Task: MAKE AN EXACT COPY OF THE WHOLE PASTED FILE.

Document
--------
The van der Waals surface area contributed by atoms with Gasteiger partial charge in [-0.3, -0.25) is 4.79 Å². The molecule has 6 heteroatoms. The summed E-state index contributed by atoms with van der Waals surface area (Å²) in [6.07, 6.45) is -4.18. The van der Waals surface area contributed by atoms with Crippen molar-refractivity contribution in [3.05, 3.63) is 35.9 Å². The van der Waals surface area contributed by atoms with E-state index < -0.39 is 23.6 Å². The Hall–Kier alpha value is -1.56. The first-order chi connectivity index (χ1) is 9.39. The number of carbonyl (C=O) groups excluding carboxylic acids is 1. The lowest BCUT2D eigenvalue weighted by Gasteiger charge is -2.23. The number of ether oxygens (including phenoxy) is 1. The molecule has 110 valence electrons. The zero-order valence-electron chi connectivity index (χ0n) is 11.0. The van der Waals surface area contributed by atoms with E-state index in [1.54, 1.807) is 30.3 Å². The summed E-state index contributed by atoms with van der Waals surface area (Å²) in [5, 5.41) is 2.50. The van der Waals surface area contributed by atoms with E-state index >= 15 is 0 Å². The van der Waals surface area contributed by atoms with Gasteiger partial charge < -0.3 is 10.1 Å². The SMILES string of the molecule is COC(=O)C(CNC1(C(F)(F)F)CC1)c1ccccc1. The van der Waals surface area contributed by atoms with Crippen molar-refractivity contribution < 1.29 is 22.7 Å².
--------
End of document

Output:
The van der Waals surface area contributed by atoms with Gasteiger partial charge in [-0.3, -0.25) is 4.79 Å². The molecule has 6 heteroatoms. The summed E-state index contributed by atoms with van der Waals surface area (Å²) in [6.07, 6.45) is -4.18. The van der Waals surface area contributed by atoms with Crippen molar-refractivity contribution in [3.05, 3.63) is 35.9 Å². The van der Waals surface area contributed by atoms with E-state index < -0.39 is 23.6 Å². The Hall–Kier alpha value is -1.56. The first-order chi connectivity index (χ1) is 9.39. The number of carbonyl (C=O) groups excluding carboxylic acids is 1. The lowest BCUT2D eigenvalue weighted by Gasteiger charge is -2.23. The number of ether oxygens (including phenoxy) is 1. The molecule has 110 valence electrons. The zero-order valence-electron chi connectivity index (χ0n) is 11.0. The van der Waals surface area contributed by atoms with E-state index in [1.54, 1.807) is 30.3 Å². The summed E-state index contributed by atoms with van der Waals surface area (Å²) in [5, 5.41) is 2.50. The van der Waals surface area contributed by atoms with E-state index >= 15 is 0 Å². The van der Waals surface area contributed by atoms with Gasteiger partial charge < -0.3 is 10.1 Å². The SMILES string of the molecule is COC(=O)C(CNC1(C(F)(F)F)CC1)c1ccccc1. The van der Waals surface area contributed by atoms with Crippen molar-refractivity contribution < 1.29 is 22.7 Å².